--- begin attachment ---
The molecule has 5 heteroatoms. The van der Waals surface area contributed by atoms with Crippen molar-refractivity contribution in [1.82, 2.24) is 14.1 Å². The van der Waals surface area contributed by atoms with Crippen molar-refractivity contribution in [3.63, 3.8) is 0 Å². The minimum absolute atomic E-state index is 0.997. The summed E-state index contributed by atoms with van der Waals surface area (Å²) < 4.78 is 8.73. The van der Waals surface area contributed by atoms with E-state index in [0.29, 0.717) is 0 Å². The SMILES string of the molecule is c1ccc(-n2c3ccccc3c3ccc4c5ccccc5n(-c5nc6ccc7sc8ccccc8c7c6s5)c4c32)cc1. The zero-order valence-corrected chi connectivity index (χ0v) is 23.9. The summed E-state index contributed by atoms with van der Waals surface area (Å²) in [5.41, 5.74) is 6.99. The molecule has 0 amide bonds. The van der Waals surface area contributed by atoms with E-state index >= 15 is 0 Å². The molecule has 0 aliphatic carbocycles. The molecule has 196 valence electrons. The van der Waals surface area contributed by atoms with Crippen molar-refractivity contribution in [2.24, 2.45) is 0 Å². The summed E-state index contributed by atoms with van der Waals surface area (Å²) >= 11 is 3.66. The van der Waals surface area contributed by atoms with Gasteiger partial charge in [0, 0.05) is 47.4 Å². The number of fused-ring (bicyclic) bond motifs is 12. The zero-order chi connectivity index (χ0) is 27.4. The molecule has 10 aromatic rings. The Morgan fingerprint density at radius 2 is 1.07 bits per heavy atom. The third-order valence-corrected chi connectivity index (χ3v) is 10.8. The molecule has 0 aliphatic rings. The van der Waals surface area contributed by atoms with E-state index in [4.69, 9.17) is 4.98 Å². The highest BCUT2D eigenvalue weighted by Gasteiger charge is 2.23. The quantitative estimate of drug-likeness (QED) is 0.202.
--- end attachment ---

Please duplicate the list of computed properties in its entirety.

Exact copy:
The molecule has 5 heteroatoms. The van der Waals surface area contributed by atoms with Crippen molar-refractivity contribution in [1.82, 2.24) is 14.1 Å². The van der Waals surface area contributed by atoms with Crippen molar-refractivity contribution in [3.63, 3.8) is 0 Å². The minimum absolute atomic E-state index is 0.997. The summed E-state index contributed by atoms with van der Waals surface area (Å²) < 4.78 is 8.73. The van der Waals surface area contributed by atoms with E-state index in [0.29, 0.717) is 0 Å². The SMILES string of the molecule is c1ccc(-n2c3ccccc3c3ccc4c5ccccc5n(-c5nc6ccc7sc8ccccc8c7c6s5)c4c32)cc1. The zero-order valence-corrected chi connectivity index (χ0v) is 23.9. The summed E-state index contributed by atoms with van der Waals surface area (Å²) in [5.41, 5.74) is 6.99. The molecule has 0 amide bonds. The van der Waals surface area contributed by atoms with E-state index >= 15 is 0 Å². The molecule has 0 aliphatic carbocycles. The molecule has 196 valence electrons. The van der Waals surface area contributed by atoms with Crippen molar-refractivity contribution in [2.24, 2.45) is 0 Å². The summed E-state index contributed by atoms with van der Waals surface area (Å²) >= 11 is 3.66. The van der Waals surface area contributed by atoms with Gasteiger partial charge in [0, 0.05) is 47.4 Å². The number of fused-ring (bicyclic) bond motifs is 12. The zero-order chi connectivity index (χ0) is 27.4. The molecule has 10 aromatic rings. The Morgan fingerprint density at radius 2 is 1.07 bits per heavy atom. The third-order valence-corrected chi connectivity index (χ3v) is 10.8. The molecule has 0 aliphatic rings. The van der Waals surface area contributed by atoms with E-state index in [4.69, 9.17) is 4.98 Å². The highest BCUT2D eigenvalue weighted by Gasteiger charge is 2.23. The quantitative estimate of drug-likeness (QED) is 0.202.